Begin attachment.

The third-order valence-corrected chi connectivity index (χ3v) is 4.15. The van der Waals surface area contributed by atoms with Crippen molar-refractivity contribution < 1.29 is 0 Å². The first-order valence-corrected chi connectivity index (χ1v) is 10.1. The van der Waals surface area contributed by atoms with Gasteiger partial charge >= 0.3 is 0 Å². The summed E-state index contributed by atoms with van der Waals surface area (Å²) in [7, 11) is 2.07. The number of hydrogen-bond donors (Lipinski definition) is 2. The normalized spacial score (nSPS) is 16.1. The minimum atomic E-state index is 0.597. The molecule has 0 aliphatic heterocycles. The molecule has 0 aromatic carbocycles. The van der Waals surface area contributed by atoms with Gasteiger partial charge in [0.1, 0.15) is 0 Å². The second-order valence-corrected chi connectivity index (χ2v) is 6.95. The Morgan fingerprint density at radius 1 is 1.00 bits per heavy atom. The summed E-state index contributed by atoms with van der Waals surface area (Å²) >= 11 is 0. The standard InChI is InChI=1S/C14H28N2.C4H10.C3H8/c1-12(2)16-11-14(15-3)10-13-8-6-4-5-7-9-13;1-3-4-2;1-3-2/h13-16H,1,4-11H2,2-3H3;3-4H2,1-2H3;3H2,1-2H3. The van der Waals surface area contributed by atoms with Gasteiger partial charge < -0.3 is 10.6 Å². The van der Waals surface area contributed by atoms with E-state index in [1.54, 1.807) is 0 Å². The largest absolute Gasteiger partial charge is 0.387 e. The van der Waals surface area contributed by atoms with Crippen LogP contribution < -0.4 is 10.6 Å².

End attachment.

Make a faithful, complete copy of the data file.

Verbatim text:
The third-order valence-corrected chi connectivity index (χ3v) is 4.15. The van der Waals surface area contributed by atoms with Crippen molar-refractivity contribution < 1.29 is 0 Å². The first-order valence-corrected chi connectivity index (χ1v) is 10.1. The van der Waals surface area contributed by atoms with Gasteiger partial charge >= 0.3 is 0 Å². The summed E-state index contributed by atoms with van der Waals surface area (Å²) in [7, 11) is 2.07. The number of hydrogen-bond donors (Lipinski definition) is 2. The normalized spacial score (nSPS) is 16.1. The minimum atomic E-state index is 0.597. The molecule has 0 aliphatic heterocycles. The molecule has 0 aromatic carbocycles. The van der Waals surface area contributed by atoms with Gasteiger partial charge in [0.1, 0.15) is 0 Å². The second-order valence-corrected chi connectivity index (χ2v) is 6.95. The Morgan fingerprint density at radius 1 is 1.00 bits per heavy atom. The summed E-state index contributed by atoms with van der Waals surface area (Å²) >= 11 is 0. The standard InChI is InChI=1S/C14H28N2.C4H10.C3H8/c1-12(2)16-11-14(15-3)10-13-8-6-4-5-7-9-13;1-3-4-2;1-3-2/h13-16H,1,4-11H2,2-3H3;3-4H2,1-2H3;3H2,1-2H3. The van der Waals surface area contributed by atoms with Gasteiger partial charge < -0.3 is 10.6 Å². The van der Waals surface area contributed by atoms with E-state index in [1.54, 1.807) is 0 Å². The largest absolute Gasteiger partial charge is 0.387 e. The van der Waals surface area contributed by atoms with Crippen LogP contribution < -0.4 is 10.6 Å².